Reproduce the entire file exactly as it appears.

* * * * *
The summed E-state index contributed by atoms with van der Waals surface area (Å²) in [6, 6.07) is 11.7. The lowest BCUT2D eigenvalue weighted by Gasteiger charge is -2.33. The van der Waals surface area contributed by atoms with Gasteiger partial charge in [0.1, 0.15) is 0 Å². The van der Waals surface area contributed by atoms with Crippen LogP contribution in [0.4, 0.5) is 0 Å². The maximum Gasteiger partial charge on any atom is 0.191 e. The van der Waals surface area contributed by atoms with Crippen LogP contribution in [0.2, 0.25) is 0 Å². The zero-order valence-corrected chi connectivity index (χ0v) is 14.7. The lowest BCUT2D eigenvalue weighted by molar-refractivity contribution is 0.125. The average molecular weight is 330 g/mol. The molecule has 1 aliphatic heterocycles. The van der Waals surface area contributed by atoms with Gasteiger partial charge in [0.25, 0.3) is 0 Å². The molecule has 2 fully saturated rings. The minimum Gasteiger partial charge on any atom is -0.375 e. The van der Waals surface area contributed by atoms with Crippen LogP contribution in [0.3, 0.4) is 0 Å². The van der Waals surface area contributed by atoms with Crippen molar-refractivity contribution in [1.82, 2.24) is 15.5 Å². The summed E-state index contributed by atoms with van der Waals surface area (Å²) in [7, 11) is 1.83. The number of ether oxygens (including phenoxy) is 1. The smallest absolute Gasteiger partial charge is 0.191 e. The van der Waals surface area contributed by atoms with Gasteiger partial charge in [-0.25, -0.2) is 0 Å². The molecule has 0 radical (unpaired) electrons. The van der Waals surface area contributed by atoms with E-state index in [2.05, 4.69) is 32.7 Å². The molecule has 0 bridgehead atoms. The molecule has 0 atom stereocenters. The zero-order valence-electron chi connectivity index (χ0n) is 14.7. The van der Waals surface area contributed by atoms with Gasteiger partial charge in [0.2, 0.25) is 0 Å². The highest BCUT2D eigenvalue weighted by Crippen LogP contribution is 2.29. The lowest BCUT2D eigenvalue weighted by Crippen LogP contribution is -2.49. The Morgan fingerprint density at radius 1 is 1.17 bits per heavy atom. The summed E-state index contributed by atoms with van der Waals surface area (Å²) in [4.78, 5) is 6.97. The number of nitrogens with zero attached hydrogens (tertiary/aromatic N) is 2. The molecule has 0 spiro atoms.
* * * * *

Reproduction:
The summed E-state index contributed by atoms with van der Waals surface area (Å²) in [6, 6.07) is 11.7. The lowest BCUT2D eigenvalue weighted by Gasteiger charge is -2.33. The van der Waals surface area contributed by atoms with Gasteiger partial charge in [0.1, 0.15) is 0 Å². The van der Waals surface area contributed by atoms with Crippen LogP contribution in [0.4, 0.5) is 0 Å². The maximum Gasteiger partial charge on any atom is 0.191 e. The van der Waals surface area contributed by atoms with Crippen LogP contribution in [0.2, 0.25) is 0 Å². The zero-order valence-corrected chi connectivity index (χ0v) is 14.7. The lowest BCUT2D eigenvalue weighted by molar-refractivity contribution is 0.125. The average molecular weight is 330 g/mol. The molecule has 1 aliphatic heterocycles. The van der Waals surface area contributed by atoms with Gasteiger partial charge in [0.25, 0.3) is 0 Å². The molecule has 2 fully saturated rings. The minimum Gasteiger partial charge on any atom is -0.375 e. The van der Waals surface area contributed by atoms with Crippen LogP contribution in [0.3, 0.4) is 0 Å². The van der Waals surface area contributed by atoms with Crippen molar-refractivity contribution in [1.82, 2.24) is 15.5 Å². The summed E-state index contributed by atoms with van der Waals surface area (Å²) in [7, 11) is 1.83. The number of ether oxygens (including phenoxy) is 1. The smallest absolute Gasteiger partial charge is 0.191 e. The van der Waals surface area contributed by atoms with Gasteiger partial charge in [-0.25, -0.2) is 0 Å². The molecule has 0 radical (unpaired) electrons. The van der Waals surface area contributed by atoms with E-state index in [2.05, 4.69) is 32.7 Å². The molecule has 0 bridgehead atoms. The molecule has 0 atom stereocenters. The zero-order valence-electron chi connectivity index (χ0n) is 14.7. The van der Waals surface area contributed by atoms with Gasteiger partial charge in [0.2, 0.25) is 0 Å². The highest BCUT2D eigenvalue weighted by Crippen LogP contribution is 2.29. The lowest BCUT2D eigenvalue weighted by Crippen LogP contribution is -2.49. The Morgan fingerprint density at radius 1 is 1.17 bits per heavy atom. The summed E-state index contributed by atoms with van der Waals surface area (Å²) in [4.78, 5) is 6.97. The number of nitrogens with zero attached hydrogens (tertiary/aromatic N) is 2. The molecule has 0 spiro atoms.